"No warning can save people determined to grow suddently rich" - Lord Overstone

  • 4 hours The Five Biggest Bubbles In Stock Market History
  • 5 hours Was Finland’s Universal Basic Income Program A Failure?
  • 6 hours China Goes Long On Gold
  • 7 hours Is It Wise To Trade The Trump Effect?
  • 8 hours The Tech That Telecom Giants Fear Most
  • 10 hours China’s EV Industry Is Booming
  • 12 hours How Will Gold React As North Korean Tensions Cool?
  • 13 hours Is This The Biggest Mining Opportunity Of 2018?
  • 1 day China’s $33 Trillion Finance Industry Opens To Foreign Investment
  • 1 day Is Bitcoin Cash Overbought?
  • 1 day Financial Sector Reports Record Profits
  • 1 day Iran Bans Crypto Amid Currency Crisis
  • 1 day Markets On Edge As Treasury Yields Spike
  • 1 day Silver Pulls Back Following Breakout Week
  • 1 day Wells Fargo Receives Record-Breaking $1 Billion Fine
  • 2 days Market Sentiment Slips Ahead Of Tech Earning Reports
  • 2 days The Trillion Dollar Space Race
  • 3 days The FANG Stock Investors Should Avoid
  • 4 days Is This The Death Of The iPhone X?
  • 4 days Is London Still The Financial Capital Of The World?
Is This The Death Of The iPhone X?

Is This The Death Of The iPhone X?

Apple’s stock has slipped more…

The FANG Stock Investors Should Avoid

The FANG Stock Investors Should Avoid

Thanks to a private data…

Alasdair Macleod

Alasdair Macleod

Alasdair Macleod runs FinanceAndEconomics.org, a website dedicated to sound money and demystifying finance and economics. Alasdair has a background as a stockbroker, banker and economist.…

More Info

Tapering: Join the Dots and End Up With ZIRP

Now we know: The Fed is going to purchase $75bn of assets, a reduction of $10bn a month. The two other bits of information that came from the FOMC meeting were that purchases of US Treasuries and mortgage bonds are to be cut by $5bn each, and interest rates will be held at zero for even longer. And to justify zero interest rates, the unemployment target is being shifted from 7% to 6.5%.

In my opinion the Fed showed through its FOMC statement yesterday it has little control over events, something that should dawn on markets in the coming days. To debate this we must put aside the question as to whether or not quantitative easing is sensible in the first place and only focus on this FOMC compromise.

There is an argument that any reduction in QE should be confined to purchases of Treasuries, because the budget deficit is reducing and the market probably needs more of this paper for collateral purposes. If that argument had been presented it would have made sense and the Fed's stock would have likely soared. Instead the tapering is to be split between mortgage bonds and Treasuries, which suggests a "pluck a figure out of the air" approach rather than a more reasoned one. The scale of tapering is in the lower range of expectations, so presumably was intended to be market-neutral. This tells us that the FOMC probably came to its decision based on what was expected of it rather than from a sense of conviction that the policy is correct. But the greater inconsistency is over forward interest rate guidance.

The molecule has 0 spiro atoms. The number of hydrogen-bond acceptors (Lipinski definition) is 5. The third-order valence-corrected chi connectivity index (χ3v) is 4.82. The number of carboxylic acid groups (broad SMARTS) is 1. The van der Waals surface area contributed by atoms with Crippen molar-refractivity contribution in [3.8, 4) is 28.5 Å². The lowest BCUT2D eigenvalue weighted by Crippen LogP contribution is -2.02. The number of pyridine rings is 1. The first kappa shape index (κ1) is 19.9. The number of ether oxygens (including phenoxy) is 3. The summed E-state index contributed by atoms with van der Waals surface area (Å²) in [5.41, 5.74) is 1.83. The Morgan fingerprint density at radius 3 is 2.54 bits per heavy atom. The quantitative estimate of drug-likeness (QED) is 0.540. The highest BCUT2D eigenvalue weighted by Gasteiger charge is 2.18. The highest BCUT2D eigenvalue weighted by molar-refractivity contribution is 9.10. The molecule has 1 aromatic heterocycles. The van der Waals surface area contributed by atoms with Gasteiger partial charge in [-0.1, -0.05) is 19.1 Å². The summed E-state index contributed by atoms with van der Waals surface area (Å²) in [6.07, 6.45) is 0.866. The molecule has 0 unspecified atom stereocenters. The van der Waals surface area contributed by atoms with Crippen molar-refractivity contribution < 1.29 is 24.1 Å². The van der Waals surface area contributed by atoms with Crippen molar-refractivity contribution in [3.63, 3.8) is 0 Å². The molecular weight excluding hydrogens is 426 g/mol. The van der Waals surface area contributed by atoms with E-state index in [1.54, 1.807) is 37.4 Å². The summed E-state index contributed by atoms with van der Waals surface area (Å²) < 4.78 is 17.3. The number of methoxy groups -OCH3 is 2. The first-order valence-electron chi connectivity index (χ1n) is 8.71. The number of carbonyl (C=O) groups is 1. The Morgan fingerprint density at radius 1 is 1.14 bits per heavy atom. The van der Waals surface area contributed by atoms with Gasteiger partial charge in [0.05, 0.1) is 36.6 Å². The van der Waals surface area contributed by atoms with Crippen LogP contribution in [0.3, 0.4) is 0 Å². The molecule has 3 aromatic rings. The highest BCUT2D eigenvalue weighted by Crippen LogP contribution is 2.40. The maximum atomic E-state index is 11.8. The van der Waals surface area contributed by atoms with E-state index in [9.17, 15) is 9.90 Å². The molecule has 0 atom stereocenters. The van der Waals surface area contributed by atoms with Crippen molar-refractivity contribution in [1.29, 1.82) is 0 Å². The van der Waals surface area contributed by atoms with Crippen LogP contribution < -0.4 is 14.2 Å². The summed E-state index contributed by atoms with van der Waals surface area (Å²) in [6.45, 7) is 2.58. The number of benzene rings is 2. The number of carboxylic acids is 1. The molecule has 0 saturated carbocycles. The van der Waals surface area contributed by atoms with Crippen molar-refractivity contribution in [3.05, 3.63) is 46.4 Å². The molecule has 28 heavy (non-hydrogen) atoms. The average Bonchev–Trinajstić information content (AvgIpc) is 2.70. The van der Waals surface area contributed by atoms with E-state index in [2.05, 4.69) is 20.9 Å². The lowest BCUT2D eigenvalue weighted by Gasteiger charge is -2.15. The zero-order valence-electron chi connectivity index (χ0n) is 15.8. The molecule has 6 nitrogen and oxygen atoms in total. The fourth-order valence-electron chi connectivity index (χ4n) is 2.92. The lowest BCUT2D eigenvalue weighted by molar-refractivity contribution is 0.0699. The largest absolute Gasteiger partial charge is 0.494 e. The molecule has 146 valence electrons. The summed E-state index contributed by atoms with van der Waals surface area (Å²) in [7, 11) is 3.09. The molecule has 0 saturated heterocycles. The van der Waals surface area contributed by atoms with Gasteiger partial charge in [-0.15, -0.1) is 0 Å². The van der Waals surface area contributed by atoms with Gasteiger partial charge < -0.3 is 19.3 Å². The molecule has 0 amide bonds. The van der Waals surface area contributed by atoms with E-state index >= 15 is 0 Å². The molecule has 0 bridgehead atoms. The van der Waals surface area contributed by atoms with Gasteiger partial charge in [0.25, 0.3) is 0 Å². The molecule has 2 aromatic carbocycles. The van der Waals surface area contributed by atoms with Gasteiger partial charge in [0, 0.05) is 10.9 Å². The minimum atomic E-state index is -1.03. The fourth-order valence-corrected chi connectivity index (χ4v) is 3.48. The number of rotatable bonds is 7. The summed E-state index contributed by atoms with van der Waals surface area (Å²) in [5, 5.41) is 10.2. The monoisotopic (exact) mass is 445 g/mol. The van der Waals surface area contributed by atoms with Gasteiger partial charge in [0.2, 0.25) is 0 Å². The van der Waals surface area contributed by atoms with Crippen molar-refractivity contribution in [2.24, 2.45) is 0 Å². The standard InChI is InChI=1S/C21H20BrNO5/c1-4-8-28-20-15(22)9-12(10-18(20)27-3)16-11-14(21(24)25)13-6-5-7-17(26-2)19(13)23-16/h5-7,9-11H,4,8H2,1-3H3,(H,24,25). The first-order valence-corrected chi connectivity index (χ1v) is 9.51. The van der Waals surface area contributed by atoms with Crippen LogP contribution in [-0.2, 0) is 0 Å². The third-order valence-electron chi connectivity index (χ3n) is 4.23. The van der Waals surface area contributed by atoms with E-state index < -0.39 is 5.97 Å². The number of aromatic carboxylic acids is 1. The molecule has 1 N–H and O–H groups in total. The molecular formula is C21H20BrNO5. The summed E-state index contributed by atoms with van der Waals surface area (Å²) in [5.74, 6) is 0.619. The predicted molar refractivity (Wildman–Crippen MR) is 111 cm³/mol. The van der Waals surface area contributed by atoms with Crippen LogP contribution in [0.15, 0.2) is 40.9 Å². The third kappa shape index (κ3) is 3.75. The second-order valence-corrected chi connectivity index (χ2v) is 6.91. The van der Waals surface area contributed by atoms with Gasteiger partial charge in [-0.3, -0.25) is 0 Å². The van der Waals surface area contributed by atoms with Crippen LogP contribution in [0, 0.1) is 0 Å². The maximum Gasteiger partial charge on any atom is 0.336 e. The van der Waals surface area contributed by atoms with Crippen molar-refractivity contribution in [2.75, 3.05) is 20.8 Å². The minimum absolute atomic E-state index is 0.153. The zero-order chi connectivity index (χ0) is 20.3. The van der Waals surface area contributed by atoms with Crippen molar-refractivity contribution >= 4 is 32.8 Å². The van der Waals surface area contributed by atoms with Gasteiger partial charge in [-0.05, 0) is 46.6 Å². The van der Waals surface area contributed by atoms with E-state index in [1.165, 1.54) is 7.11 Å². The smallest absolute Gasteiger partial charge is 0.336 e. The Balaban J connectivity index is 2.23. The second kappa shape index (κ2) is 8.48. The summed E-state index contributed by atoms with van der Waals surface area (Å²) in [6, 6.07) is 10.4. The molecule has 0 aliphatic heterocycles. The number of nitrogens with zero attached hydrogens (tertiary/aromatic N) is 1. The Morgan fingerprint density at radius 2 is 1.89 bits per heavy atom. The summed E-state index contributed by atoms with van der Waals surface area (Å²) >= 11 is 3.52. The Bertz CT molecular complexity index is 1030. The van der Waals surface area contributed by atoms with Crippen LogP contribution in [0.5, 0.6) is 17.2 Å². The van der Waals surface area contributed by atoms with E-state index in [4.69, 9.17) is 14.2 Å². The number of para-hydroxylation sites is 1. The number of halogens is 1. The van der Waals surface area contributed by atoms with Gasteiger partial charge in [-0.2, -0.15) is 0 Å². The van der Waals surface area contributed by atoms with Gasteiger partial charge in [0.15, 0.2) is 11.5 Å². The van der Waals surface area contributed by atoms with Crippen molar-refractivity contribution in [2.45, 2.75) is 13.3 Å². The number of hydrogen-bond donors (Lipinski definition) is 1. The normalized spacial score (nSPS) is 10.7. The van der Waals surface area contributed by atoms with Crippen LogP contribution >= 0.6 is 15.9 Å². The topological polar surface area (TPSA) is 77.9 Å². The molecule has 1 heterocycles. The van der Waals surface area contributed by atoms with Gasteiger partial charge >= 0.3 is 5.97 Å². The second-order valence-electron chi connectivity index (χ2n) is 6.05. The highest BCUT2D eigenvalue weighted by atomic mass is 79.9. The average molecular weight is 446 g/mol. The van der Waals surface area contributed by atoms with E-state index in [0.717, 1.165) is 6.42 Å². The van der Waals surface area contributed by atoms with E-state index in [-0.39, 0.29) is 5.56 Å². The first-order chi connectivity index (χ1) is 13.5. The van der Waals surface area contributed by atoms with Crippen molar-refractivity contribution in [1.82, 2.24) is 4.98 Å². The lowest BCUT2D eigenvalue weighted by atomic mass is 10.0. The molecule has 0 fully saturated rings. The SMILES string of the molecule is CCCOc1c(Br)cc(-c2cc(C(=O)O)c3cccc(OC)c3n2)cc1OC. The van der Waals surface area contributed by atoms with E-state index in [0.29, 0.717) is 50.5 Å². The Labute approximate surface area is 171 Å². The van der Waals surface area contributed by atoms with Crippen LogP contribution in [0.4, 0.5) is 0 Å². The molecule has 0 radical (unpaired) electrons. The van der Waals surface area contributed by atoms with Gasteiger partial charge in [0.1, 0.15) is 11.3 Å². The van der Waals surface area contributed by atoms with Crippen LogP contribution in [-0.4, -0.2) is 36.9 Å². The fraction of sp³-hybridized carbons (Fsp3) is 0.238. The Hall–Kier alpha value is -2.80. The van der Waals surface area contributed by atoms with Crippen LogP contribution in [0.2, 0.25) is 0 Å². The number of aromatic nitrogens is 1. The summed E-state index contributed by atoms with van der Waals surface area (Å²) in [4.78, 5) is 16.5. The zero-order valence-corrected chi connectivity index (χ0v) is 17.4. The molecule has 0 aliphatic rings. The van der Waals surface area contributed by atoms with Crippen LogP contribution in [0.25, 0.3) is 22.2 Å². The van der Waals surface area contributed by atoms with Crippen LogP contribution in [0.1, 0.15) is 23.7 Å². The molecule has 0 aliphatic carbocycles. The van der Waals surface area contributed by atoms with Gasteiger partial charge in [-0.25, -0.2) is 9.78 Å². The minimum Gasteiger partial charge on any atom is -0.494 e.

When a central bank holds interest rates below their natural market level, it stands there to provide however much liquidity is required to keep the rate suppressed. This in practice is the result of a number of factors including overall demand for money, and on the supply side changes in the quantity of narrow money, bank credit expansion and required reserves. QE is one form of this liquidity, and the extent to which QE is reduced must be compensated for by other means if interest rates are going to be kept at the target level.

This simple fact makes changes in QE meaningless in the broader monetary context, and on this vital point the Fed keeps silent. Instead it attempts to offset the deflationary implications of tapering by increasing its commitment to zero interest rate policy (ZIRP) and for longer. We are left wondering how long it will be before this contradiction is generally understood. Furthermore, those that link QE to prospective prices for gold and silver are ignoring the commitment to interest rates and are effectively pushing a one-sided argument.

It is not just precious metals that are mispriced. Government bond yields, particularly for the weaker eurozone states do not reflect credit risk. Equity markets are priced on the back of ZIRP. Fixed assets, particularly housing and motor vehicles are being financed on the back of this unreality. The important point is not tapering, but that ZIRP continues indefinitely.

 

Back to homepage

Leave a comment

Leave a comment